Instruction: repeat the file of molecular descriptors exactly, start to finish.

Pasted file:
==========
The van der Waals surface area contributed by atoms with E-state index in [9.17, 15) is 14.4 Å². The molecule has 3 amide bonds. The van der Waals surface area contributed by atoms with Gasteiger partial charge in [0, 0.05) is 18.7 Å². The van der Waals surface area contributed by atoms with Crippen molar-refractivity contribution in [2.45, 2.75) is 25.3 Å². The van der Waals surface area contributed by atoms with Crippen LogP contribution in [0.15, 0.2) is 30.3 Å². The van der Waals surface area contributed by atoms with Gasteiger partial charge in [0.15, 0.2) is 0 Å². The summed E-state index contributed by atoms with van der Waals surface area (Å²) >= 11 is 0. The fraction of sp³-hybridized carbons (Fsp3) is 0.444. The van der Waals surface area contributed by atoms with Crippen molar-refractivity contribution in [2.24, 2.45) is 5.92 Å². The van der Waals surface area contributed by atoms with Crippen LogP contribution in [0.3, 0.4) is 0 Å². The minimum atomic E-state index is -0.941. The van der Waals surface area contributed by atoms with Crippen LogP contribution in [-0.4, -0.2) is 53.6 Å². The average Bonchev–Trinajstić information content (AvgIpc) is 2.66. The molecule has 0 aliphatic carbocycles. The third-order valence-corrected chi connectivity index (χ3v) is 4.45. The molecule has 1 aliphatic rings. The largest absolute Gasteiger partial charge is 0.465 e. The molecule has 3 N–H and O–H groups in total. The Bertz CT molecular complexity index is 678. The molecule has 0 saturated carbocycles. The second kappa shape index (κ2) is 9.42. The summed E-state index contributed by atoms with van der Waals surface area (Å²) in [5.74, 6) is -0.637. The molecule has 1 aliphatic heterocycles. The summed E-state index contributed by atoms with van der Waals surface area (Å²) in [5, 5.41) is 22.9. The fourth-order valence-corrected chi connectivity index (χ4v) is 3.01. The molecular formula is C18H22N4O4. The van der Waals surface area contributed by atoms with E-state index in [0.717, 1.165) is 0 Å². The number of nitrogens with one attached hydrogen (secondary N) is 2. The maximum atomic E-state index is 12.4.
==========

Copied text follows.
The van der Waals surface area contributed by atoms with E-state index in [9.17, 15) is 14.4 Å². The molecule has 3 amide bonds. The van der Waals surface area contributed by atoms with Gasteiger partial charge in [0, 0.05) is 18.7 Å². The van der Waals surface area contributed by atoms with Crippen molar-refractivity contribution in [2.45, 2.75) is 25.3 Å². The van der Waals surface area contributed by atoms with Crippen LogP contribution in [0.15, 0.2) is 30.3 Å². The van der Waals surface area contributed by atoms with Gasteiger partial charge in [0.15, 0.2) is 0 Å². The summed E-state index contributed by atoms with van der Waals surface area (Å²) >= 11 is 0. The fraction of sp³-hybridized carbons (Fsp3) is 0.444. The van der Waals surface area contributed by atoms with Crippen molar-refractivity contribution in [2.24, 2.45) is 5.92 Å². The van der Waals surface area contributed by atoms with Crippen LogP contribution in [0.3, 0.4) is 0 Å². The minimum atomic E-state index is -0.941. The van der Waals surface area contributed by atoms with Crippen LogP contribution in [-0.4, -0.2) is 53.6 Å². The average Bonchev–Trinajstić information content (AvgIpc) is 2.66. The molecule has 0 aliphatic carbocycles. The third-order valence-corrected chi connectivity index (χ3v) is 4.45. The molecule has 1 aliphatic rings. The largest absolute Gasteiger partial charge is 0.465 e. The molecule has 3 N–H and O–H groups in total. The Bertz CT molecular complexity index is 678. The molecule has 0 saturated carbocycles. The second kappa shape index (κ2) is 9.42. The summed E-state index contributed by atoms with van der Waals surface area (Å²) in [5.74, 6) is -0.637. The molecule has 1 aliphatic heterocycles. The summed E-state index contributed by atoms with van der Waals surface area (Å²) in [5, 5.41) is 22.9. The fourth-order valence-corrected chi connectivity index (χ4v) is 3.01. The molecular formula is C18H22N4O4. The van der Waals surface area contributed by atoms with E-state index in [0.717, 1.165) is 0 Å². The number of nitrogens with one attached hydrogen (secondary N) is 2. The maximum atomic E-state index is 12.4.